So I am a little bitter, but mostly dissappointed. Sorry if you`re reading this J., but this is the forum wherein I solopsize. I`m disappointed because I was really hoping for so damn much more. Then I see her in The Phnom Penh Hotel, and when we touch, there is no spark. In part because of A, B, and C (matters too delicate for this medium); but mostly for me because of A, on which I can expand. Its callous to walk around testing people, and as a habit, its one I am persistently trying to quit. But for me the real test here was unavoidable. How far would be the divergence of my hopes and dreams and their actualization? In this case, the chasm is nearly insurmountable. In my hopes, and in fact I rested my very salvation on this dream, I saw J. and I travelling together for two months, these two months being the crucible in which we form the bond that would keep us together for the following three, and three months apart, then, upon the strength of an established relationship would we move to San Francisco together. It was a beautiful tangent, and so I threw everything behind it. But got nothing in return. She met me in Phnom Penh with a divided heart, and no desire to run away with me for a new life in San Francisco. All the other little dissapointments wither in the light of that. You have to see this as I see it. The next-five-day plan, the two week plan, the next month plan, the three month plan, the six month plan, the one year plan, and the five year plan all crumbling to dust in an instant of contact. In that first kiss, what was there was washed away by what wasn`t.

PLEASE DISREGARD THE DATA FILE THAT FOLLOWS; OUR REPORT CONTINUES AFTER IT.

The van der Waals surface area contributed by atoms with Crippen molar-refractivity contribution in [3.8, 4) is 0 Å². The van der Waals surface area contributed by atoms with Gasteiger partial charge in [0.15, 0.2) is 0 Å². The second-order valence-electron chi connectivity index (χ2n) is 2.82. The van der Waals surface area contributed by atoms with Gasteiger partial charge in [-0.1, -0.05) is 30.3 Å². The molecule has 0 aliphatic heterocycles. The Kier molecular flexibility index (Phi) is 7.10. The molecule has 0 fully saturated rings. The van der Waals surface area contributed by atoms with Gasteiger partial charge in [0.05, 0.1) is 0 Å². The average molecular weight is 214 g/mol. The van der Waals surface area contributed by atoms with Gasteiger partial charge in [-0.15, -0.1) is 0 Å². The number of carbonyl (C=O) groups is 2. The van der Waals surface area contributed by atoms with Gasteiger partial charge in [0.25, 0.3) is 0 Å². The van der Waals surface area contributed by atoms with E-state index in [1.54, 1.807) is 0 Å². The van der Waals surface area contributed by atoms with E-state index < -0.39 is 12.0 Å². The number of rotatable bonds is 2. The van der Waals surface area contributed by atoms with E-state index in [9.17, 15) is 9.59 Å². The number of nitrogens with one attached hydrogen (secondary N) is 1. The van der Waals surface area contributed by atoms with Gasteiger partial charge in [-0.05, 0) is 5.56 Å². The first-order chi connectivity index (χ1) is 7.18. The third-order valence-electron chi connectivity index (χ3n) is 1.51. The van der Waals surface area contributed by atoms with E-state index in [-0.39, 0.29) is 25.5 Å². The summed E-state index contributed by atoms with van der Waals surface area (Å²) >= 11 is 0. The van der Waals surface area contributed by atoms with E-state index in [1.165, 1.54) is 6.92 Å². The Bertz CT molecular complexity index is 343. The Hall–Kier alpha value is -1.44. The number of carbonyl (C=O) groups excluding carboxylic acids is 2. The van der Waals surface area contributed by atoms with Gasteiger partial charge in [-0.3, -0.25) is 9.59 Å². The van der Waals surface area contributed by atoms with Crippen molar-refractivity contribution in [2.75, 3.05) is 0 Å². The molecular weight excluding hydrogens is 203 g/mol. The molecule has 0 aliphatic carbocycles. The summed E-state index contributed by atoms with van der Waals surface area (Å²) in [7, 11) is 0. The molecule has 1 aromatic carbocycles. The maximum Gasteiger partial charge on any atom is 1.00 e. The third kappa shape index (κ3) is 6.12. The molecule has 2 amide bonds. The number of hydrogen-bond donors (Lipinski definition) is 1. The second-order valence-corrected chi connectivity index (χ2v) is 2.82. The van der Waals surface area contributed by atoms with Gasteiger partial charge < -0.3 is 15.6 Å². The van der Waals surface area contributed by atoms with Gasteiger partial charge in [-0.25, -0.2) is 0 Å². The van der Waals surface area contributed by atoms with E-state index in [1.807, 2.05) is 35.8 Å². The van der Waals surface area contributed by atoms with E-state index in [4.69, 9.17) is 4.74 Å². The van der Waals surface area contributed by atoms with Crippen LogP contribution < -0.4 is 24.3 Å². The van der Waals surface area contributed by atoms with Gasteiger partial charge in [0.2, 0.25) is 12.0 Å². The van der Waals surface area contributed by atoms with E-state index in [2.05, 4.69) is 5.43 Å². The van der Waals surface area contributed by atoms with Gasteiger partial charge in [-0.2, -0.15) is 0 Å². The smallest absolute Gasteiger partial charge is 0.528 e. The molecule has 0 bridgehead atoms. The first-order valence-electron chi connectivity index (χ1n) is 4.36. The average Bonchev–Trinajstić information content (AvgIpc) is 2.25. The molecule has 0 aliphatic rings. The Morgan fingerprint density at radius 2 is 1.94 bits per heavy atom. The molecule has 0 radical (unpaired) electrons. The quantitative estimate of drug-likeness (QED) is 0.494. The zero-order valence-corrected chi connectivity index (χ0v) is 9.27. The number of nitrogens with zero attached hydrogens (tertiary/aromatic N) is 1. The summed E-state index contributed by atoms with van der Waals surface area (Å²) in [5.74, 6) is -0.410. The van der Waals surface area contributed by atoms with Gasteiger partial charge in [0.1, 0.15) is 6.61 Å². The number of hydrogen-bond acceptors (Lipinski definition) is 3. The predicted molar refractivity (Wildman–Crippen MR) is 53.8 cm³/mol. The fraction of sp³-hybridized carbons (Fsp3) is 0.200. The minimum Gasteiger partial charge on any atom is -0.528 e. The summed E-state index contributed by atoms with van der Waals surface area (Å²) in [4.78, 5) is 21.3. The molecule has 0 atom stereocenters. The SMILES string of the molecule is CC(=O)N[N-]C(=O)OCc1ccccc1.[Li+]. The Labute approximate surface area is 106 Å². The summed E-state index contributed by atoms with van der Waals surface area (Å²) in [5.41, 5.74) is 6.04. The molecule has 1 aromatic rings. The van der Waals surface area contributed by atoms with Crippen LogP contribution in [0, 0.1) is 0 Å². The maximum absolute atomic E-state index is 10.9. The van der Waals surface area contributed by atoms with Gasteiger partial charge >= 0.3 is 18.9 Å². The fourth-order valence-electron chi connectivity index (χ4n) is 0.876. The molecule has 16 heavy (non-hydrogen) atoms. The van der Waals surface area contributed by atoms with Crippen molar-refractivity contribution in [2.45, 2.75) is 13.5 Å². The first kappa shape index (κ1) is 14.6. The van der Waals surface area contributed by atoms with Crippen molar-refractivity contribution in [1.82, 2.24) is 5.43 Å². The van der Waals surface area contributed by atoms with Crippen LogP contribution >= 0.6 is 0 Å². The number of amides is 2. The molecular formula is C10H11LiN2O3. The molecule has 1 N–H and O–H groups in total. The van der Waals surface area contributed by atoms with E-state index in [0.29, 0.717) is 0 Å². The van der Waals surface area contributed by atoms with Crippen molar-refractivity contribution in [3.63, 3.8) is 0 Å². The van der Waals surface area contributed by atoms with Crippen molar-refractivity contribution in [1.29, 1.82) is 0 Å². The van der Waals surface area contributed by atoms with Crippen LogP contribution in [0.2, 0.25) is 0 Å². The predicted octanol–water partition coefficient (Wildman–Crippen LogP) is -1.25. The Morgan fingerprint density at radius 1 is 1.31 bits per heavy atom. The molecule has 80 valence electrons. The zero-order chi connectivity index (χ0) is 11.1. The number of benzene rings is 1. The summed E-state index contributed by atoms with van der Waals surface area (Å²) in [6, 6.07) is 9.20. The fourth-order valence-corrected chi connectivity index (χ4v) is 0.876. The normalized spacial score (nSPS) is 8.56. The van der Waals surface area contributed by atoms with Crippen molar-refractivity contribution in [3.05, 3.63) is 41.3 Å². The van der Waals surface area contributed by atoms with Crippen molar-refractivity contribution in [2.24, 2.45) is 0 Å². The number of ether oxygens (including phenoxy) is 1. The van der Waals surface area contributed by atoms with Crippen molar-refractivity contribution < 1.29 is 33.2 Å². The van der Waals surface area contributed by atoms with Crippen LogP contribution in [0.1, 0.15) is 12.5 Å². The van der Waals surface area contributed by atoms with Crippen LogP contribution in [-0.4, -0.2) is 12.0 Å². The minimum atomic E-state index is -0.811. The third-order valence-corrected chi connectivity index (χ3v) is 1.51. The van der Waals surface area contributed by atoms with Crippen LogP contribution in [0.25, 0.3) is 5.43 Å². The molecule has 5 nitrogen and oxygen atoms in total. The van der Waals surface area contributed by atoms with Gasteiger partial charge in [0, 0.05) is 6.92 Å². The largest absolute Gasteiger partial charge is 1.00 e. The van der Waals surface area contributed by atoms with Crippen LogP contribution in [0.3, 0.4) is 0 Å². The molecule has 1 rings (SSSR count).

Being a resilient bugger, I was not to be caught with my pants down. The "B Plan" assumed immediate effect, as as there was nothing absolutely nothing left standing from the A plan, it was a challenge to regain uncertainty about it. The structure of this thought-construct is important to know. The A Plan being an operative principle, relies on uncertainty, while the B Plan exists as a form of contingent desire. If not A, then B. "Then" refers to things falling apart, and B is the desire if your primary desire is not fulfilled. Hence, B is contingent upon not getting what you want, but getting what you would want in its stead. As such, its a highly unreliable leader. In this case, the B plan was to travel to Sihanoukville, stay at Bungalow Villiage, do a liveaboard dive cruise with Eco-Sea or Scuba Nation, stay for just over a week, travel up the coast by boat to the Thai Border, go see a cockfight at a casino, go onward to Ko Chang, stay on the west coast in a bungalow with coral in the deep bay just off shore... The B Plan always has an element of certainty to it, since its not operative. It does not move. It is frozen with relation to a fixed assumption that the A Plan did not work. The B Plan is elegant in that it subsumes all the deferred desires of the A Plan. For example: simply because I was living in Japan, I was unable to smoke a joint in the hotsprings of the northwest Indian Himalayas. But where things never fell apart, I was able to smooth the transition from plan to plan, never needing to use it as a fall back. But I got to Japan in the first place as a plan B to finding a decent job in San Francisco. Living in Japan was never something I`d set out to do, but it was something I was saving for later. "Later" came in the form of my sister`s wedding, and fixing a reasonably respectable impression upon the inlaws, something the A Plan of currently living under a tree would fail to do. But I digress. The fundimental law of swtiching from B to A is to recast the B plan in terms of Uncertainty. "Maybe I`ll..." replaces every "Then I`ll." Certainty is a tangent to a curve, while uncertainty acknowleges that there are forces in nature beyond our control. As the A Plan is that very curve of living, a tangential vision is inappropriate and dangerous. The sailor doesn`t take his bearing from a star after it sets, and desires have a tendancy to melt away. Perhaps I don`t want to go diving tomorrow. Perhaps I don`t want to leave my bungalow today [likely]. Plan B cannot these things know.